Child of the 2010s

Katanyou Wuttichaitanakorn, A Young Enthusiast Turning Passion for Wildlife into Internationally Acclaimed Achievements

Sirinya Wattanasukchai, Jaime Gill
Katanyou Wuttichaitanakorn as a child.
Katanyou Wuttichaitanakorn/2023
Katanyou Wuttichaitanakorn as a child.
18 December 2023

Katanyou Wuttichaitanakorn was born in 2006 in Bangkok. By the time he completed primary school, he had already developed a powerful passion for wildlife and the natural environment. He decided he might thrive in alternative homeschooling outside the traditional public education system, studying alongside other children but with more opportunities to pursue his personal passions. His parents supported his decision.

“I am fortunate to have supportive parents and I know I was in a privileged position, receiving this education,” he says. “I don’t think child-centric schooling is for everyone, some of my school friends decided to go back into more conventional education. But for me, it gave me a chance to really explore my interest in photography and nature, and go on field trips.”

Like many other young people of his generation, Katanyou is very concerned about climate change and damage to the environment. He is concerned that “huge construction projects can harm our environment, such as dams in forest reserve areas. As well as hoping that businesses will adopt more environmentally conscious practices he thinks schools should teach more on climate change and the impact of environmental pollution.

Even at 17, Katanyou is already doing his best to be a force for positive change. He has started giving lectures on the environment and is keen to collaborate with UNICEF, having learnt about the organization from his parents. “I wish we could help people learn and relate to climate change issues more, so they could improve their lifestyle to be more environmentally friendly. Many people don’t realize how these issues affect their everyday lives, animals and environment.”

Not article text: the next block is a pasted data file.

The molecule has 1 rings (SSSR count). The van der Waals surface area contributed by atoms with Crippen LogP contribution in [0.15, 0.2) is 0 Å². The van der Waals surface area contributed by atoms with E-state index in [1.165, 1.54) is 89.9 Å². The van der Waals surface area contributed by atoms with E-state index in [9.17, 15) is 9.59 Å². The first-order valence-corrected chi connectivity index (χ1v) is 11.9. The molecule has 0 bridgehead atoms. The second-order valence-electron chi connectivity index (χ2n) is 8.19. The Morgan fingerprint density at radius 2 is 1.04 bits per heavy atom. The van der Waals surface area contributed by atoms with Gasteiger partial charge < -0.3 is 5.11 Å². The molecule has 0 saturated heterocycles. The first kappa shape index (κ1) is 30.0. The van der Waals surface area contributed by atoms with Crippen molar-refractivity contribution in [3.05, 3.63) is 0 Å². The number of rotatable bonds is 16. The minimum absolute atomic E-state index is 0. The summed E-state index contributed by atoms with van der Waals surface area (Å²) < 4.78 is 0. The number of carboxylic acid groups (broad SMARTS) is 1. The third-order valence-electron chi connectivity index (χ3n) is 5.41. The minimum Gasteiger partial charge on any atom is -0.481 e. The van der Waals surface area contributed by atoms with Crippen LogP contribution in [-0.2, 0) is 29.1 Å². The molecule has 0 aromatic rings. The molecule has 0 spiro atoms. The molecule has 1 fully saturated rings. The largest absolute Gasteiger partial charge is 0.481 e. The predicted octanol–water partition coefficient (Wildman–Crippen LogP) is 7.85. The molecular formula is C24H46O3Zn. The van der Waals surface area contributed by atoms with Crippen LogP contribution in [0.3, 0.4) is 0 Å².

He also uses his passion for wildlife photography to make a difference, inspiring others to share his love for the natural world. He has honed his photography skills over the years, but often didn’t make progress in competitions in Thailand. Nonetheless, he persevered and applied to the international Wildlife Photography competition run by the UK’s Natural History Museum. He was named Young Wildlife Photographer of 2022 for his “extraordinary picture of a feeding Bryde’s whale.”

Like all young people, Katanyou’s life was impacted by the COVID-19 pandemic - though he believes less than most. The main challenges were seeing less of his friends and only able to go on photography trips under strict conditions. But he used the time to continue honing his skills for the future, taking photographs of wildlife around his house. “I don’t consider myself successful yet, because I’m still being provided for by my parents,” he says. However, he is determined to continue pursuing his passion by studying zoology in university, helping him to continue his growth as a champion for the environment and natural world.

About “Child of the Decade” Blog Series

For each decade UNICEF has worked in Thailand, we will share the story of a child who grew up then. They were chosen to reflect Thailand’s diversity, rather than provide a case study of UNICEF’s work – although their lives have been shaped by the improved healthcare, education and opportunities we have worked towards.

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